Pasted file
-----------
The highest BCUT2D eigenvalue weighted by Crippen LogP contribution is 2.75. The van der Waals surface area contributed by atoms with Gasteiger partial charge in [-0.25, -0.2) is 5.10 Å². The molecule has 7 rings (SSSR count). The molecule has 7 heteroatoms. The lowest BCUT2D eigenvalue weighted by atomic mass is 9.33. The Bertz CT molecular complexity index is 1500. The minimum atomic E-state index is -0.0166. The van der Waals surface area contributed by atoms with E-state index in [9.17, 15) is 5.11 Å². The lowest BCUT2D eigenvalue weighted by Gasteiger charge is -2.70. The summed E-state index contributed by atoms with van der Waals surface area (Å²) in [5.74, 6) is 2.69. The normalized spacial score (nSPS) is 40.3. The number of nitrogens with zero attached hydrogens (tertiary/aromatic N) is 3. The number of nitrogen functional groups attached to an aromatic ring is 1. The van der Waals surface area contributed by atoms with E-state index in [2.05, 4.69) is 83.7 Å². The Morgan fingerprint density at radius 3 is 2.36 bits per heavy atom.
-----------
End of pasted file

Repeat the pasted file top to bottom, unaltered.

The highest BCUT2D eigenvalue weighted by Crippen LogP contribution is 2.75. The van der Waals surface area contributed by atoms with Gasteiger partial charge in [-0.25, -0.2) is 5.10 Å². The molecule has 7 rings (SSSR count). The molecule has 7 heteroatoms. The lowest BCUT2D eigenvalue weighted by atomic mass is 9.33. The Bertz CT molecular complexity index is 1500. The minimum atomic E-state index is -0.0166. The van der Waals surface area contributed by atoms with E-state index in [9.17, 15) is 5.11 Å². The lowest BCUT2D eigenvalue weighted by Gasteiger charge is -2.70. The summed E-state index contributed by atoms with van der Waals surface area (Å²) in [5.74, 6) is 2.69. The normalized spacial score (nSPS) is 40.3. The number of nitrogens with zero attached hydrogens (tertiary/aromatic N) is 3. The number of nitrogen functional groups attached to an aromatic ring is 1. The van der Waals surface area contributed by atoms with E-state index in [2.05, 4.69) is 83.7 Å². The Morgan fingerprint density at radius 3 is 2.36 bits per heavy atom.